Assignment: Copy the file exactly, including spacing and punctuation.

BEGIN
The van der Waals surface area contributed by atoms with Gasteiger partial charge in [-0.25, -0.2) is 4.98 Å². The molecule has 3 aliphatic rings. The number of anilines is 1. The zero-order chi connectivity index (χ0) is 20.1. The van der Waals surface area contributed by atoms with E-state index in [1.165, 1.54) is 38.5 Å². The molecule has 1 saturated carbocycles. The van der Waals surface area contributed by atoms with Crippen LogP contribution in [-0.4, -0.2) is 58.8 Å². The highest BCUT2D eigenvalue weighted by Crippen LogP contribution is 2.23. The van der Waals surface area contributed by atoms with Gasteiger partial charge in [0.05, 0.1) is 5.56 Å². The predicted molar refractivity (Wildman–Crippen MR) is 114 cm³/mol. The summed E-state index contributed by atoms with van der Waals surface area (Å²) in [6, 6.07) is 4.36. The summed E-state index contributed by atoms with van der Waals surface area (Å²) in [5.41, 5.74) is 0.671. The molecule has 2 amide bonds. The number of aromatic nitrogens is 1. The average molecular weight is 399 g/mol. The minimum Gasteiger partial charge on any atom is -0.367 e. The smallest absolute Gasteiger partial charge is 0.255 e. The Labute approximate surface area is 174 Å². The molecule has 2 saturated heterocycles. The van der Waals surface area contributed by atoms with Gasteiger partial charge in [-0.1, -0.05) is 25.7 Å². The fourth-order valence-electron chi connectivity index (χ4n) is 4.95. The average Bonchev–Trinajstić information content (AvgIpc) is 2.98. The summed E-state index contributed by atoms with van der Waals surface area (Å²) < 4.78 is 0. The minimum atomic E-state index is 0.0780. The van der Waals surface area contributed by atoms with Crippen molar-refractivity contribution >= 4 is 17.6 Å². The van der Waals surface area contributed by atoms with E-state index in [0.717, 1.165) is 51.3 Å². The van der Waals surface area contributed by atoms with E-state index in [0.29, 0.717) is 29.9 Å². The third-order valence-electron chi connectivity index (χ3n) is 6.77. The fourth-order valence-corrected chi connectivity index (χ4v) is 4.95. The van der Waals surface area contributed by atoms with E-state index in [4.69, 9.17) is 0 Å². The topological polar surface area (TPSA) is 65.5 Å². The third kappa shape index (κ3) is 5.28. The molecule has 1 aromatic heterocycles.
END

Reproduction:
The van der Waals surface area contributed by atoms with Gasteiger partial charge in [-0.25, -0.2) is 4.98 Å². The molecule has 3 aliphatic rings. The number of anilines is 1. The zero-order chi connectivity index (χ0) is 20.1. The van der Waals surface area contributed by atoms with E-state index in [1.165, 1.54) is 38.5 Å². The molecule has 1 saturated carbocycles. The van der Waals surface area contributed by atoms with Crippen LogP contribution in [-0.4, -0.2) is 58.8 Å². The highest BCUT2D eigenvalue weighted by Crippen LogP contribution is 2.23. The van der Waals surface area contributed by atoms with Gasteiger partial charge in [0.05, 0.1) is 5.56 Å². The predicted molar refractivity (Wildman–Crippen MR) is 114 cm³/mol. The summed E-state index contributed by atoms with van der Waals surface area (Å²) in [6, 6.07) is 4.36. The summed E-state index contributed by atoms with van der Waals surface area (Å²) in [5.41, 5.74) is 0.671. The molecule has 2 amide bonds. The number of aromatic nitrogens is 1. The average molecular weight is 399 g/mol. The minimum Gasteiger partial charge on any atom is -0.367 e. The smallest absolute Gasteiger partial charge is 0.255 e. The Labute approximate surface area is 174 Å². The molecule has 2 saturated heterocycles. The van der Waals surface area contributed by atoms with Gasteiger partial charge in [-0.1, -0.05) is 25.7 Å². The fourth-order valence-electron chi connectivity index (χ4n) is 4.95. The average Bonchev–Trinajstić information content (AvgIpc) is 2.98. The summed E-state index contributed by atoms with van der Waals surface area (Å²) < 4.78 is 0. The minimum atomic E-state index is 0.0780. The van der Waals surface area contributed by atoms with Crippen molar-refractivity contribution >= 4 is 17.6 Å². The van der Waals surface area contributed by atoms with E-state index in [0.717, 1.165) is 51.3 Å². The van der Waals surface area contributed by atoms with E-state index in [0.29, 0.717) is 29.9 Å². The third-order valence-electron chi connectivity index (χ3n) is 6.77. The fourth-order valence-corrected chi connectivity index (χ4v) is 4.95. The van der Waals surface area contributed by atoms with E-state index in [4.69, 9.17) is 0 Å². The topological polar surface area (TPSA) is 65.5 Å². The third kappa shape index (κ3) is 5.28. The molecule has 1 aromatic heterocycles.